Families would pay nearly twice as much for non-group health insurance under a President Romney than under President Obama, according to a new report from the liberal advocacy group Families USA. The study found that Mitt Romney’s pledges to repeal the 2010 healthcare law, create a health insurance tax deduction and block-grant Medicaid would result in higher coverage costs and more uninsured Americans (Viebeck, 9/27).

Health News Florida: Economists Prefer Former Romney
In Florida, the number of uninsured would grow by 500,000 by the end of Romney’s first term, instead of dropping by 2.5 million if President Barack Obama is re-elected and the Affordable Care Act takes full effect, they said. The [Families USA] report was written by economists who helped design or implement the Massachusetts Health Insurance Law, signed by then-Gov. Romney in 2006 (Gentry, 9/27).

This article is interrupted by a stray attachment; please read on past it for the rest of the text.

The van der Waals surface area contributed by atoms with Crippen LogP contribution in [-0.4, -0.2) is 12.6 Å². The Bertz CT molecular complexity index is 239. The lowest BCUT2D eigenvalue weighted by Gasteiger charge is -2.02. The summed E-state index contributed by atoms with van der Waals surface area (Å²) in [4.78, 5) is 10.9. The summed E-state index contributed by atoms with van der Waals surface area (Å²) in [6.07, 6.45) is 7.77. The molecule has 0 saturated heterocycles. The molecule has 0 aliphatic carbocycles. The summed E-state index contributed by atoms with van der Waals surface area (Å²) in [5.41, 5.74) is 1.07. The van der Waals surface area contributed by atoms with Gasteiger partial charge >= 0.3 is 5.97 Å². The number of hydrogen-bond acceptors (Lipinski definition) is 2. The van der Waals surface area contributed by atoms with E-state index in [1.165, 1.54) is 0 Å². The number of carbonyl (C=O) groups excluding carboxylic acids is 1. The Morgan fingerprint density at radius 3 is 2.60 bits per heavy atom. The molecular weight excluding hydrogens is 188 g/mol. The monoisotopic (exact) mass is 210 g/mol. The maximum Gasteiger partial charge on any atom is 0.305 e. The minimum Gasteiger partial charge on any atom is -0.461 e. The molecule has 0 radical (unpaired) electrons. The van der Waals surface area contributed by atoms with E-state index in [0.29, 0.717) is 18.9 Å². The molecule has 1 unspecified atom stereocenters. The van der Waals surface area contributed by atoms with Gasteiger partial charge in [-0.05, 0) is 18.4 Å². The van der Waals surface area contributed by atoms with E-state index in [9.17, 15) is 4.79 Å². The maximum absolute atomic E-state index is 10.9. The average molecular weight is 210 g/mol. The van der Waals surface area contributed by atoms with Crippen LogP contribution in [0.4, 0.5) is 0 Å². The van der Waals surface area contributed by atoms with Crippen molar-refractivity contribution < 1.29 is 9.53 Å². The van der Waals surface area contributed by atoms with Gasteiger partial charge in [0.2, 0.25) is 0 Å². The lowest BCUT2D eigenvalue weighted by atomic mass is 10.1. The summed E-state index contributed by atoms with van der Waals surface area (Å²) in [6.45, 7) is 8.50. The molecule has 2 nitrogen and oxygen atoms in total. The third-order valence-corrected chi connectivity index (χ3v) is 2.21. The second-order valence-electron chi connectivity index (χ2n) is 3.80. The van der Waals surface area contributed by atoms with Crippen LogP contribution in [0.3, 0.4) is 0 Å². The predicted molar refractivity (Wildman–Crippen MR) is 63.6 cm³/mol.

Also in the news –

Los Angeles Times: Paul Ryan Does Not Need To Be Unmuzzled, Paul Ryan Says
[T]he Wisconsin congressman pointed out that he has concentrated his efforts on interviews with regional reporters … But Ryan has not avoided places where he is likely to encounter hostile crowds. Last week, he gave a speech to the national AARP convention in New Orleans, where he was booed for advocating the repeal of the president’s healthcare law and the restructuring of Medicare for future retirees (Abcarian, 9/27).

This is part of Kaiser Health News’ Daily Report – a summary of health policy coverage from more than 300 news organizations. The full summary of the day’s news can be found here and you can sign up for e-mail subscriptions to the Daily Report here. In addition, our staff of reporters and correspondents file original stories each day, which you can find on our home page.

Romney

Romney (Photo credit: Talk Radio News Service)

Research Roundup: Saving Money With Hospital Observation Units